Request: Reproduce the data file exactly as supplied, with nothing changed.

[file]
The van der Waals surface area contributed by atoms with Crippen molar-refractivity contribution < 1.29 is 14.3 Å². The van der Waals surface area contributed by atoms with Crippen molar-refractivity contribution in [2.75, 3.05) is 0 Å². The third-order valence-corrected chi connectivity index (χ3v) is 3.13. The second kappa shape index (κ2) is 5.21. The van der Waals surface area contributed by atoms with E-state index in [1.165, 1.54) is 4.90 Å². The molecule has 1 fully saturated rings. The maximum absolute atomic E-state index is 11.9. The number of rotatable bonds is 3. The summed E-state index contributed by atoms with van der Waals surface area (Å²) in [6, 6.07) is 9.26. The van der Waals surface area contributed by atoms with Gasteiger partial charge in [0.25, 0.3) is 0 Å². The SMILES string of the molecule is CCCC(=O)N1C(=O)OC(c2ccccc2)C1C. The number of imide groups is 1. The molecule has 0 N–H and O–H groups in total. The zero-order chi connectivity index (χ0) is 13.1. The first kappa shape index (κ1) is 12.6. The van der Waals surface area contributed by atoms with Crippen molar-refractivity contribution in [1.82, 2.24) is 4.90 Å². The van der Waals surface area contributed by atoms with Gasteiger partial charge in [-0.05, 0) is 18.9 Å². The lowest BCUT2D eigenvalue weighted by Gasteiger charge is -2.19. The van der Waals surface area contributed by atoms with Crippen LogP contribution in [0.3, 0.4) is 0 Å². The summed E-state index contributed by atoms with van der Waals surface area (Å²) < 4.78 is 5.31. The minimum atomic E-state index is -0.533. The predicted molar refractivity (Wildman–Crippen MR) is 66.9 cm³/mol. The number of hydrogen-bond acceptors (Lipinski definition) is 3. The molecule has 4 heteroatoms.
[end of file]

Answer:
The van der Waals surface area contributed by atoms with Crippen molar-refractivity contribution < 1.29 is 14.3 Å². The van der Waals surface area contributed by atoms with Crippen molar-refractivity contribution in [2.75, 3.05) is 0 Å². The third-order valence-corrected chi connectivity index (χ3v) is 3.13. The second kappa shape index (κ2) is 5.21. The van der Waals surface area contributed by atoms with E-state index in [1.165, 1.54) is 4.90 Å². The molecule has 1 fully saturated rings. The maximum absolute atomic E-state index is 11.9. The number of rotatable bonds is 3. The summed E-state index contributed by atoms with van der Waals surface area (Å²) in [6, 6.07) is 9.26. The van der Waals surface area contributed by atoms with Gasteiger partial charge in [0.25, 0.3) is 0 Å². The SMILES string of the molecule is CCCC(=O)N1C(=O)OC(c2ccccc2)C1C. The number of imide groups is 1. The molecule has 0 N–H and O–H groups in total. The zero-order chi connectivity index (χ0) is 13.1. The first kappa shape index (κ1) is 12.6. The van der Waals surface area contributed by atoms with Crippen molar-refractivity contribution in [1.82, 2.24) is 4.90 Å². The van der Waals surface area contributed by atoms with Gasteiger partial charge in [-0.05, 0) is 18.9 Å². The lowest BCUT2D eigenvalue weighted by Gasteiger charge is -2.19. The van der Waals surface area contributed by atoms with Crippen LogP contribution in [0.3, 0.4) is 0 Å². The summed E-state index contributed by atoms with van der Waals surface area (Å²) < 4.78 is 5.31. The minimum atomic E-state index is -0.533. The predicted molar refractivity (Wildman–Crippen MR) is 66.9 cm³/mol. The number of hydrogen-bond acceptors (Lipinski definition) is 3. The molecule has 4 heteroatoms.